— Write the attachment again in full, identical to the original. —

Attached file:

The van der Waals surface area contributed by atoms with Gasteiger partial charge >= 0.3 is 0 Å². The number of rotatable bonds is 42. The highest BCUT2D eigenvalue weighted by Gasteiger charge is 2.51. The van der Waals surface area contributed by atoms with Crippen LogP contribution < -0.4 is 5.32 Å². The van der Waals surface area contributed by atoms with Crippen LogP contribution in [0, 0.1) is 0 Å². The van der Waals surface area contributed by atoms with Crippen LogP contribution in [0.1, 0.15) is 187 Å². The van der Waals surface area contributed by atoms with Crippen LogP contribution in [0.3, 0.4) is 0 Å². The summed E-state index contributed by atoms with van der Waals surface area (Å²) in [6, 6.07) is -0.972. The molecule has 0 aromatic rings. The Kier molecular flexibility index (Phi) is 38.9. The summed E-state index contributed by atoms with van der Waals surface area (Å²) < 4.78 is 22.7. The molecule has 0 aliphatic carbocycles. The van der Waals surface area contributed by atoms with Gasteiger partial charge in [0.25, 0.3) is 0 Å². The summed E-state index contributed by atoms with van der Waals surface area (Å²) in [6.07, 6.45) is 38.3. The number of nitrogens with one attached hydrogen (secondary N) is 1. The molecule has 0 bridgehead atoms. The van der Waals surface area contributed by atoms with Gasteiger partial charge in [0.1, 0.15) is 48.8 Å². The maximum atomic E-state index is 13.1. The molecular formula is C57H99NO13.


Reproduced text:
The van der Waals surface area contributed by atoms with Gasteiger partial charge >= 0.3 is 0 Å². The number of rotatable bonds is 42. The highest BCUT2D eigenvalue weighted by Gasteiger charge is 2.51. The van der Waals surface area contributed by atoms with Crippen LogP contribution < -0.4 is 5.32 Å². The van der Waals surface area contributed by atoms with Crippen LogP contribution in [0, 0.1) is 0 Å². The van der Waals surface area contributed by atoms with Crippen LogP contribution in [0.1, 0.15) is 187 Å². The van der Waals surface area contributed by atoms with Crippen LogP contribution in [0.3, 0.4) is 0 Å². The summed E-state index contributed by atoms with van der Waals surface area (Å²) in [6, 6.07) is -0.972. The molecule has 0 aromatic rings. The Kier molecular flexibility index (Phi) is 38.9. The summed E-state index contributed by atoms with van der Waals surface area (Å²) < 4.78 is 22.7. The molecule has 0 aliphatic carbocycles. The van der Waals surface area contributed by atoms with Gasteiger partial charge in [0.25, 0.3) is 0 Å². The summed E-state index contributed by atoms with van der Waals surface area (Å²) in [6.07, 6.45) is 38.3. The number of nitrogens with one attached hydrogen (secondary N) is 1. The molecule has 0 bridgehead atoms. The van der Waals surface area contributed by atoms with Gasteiger partial charge in [0.1, 0.15) is 48.8 Å². The maximum atomic E-state index is 13.1. The molecular formula is C57H99NO13.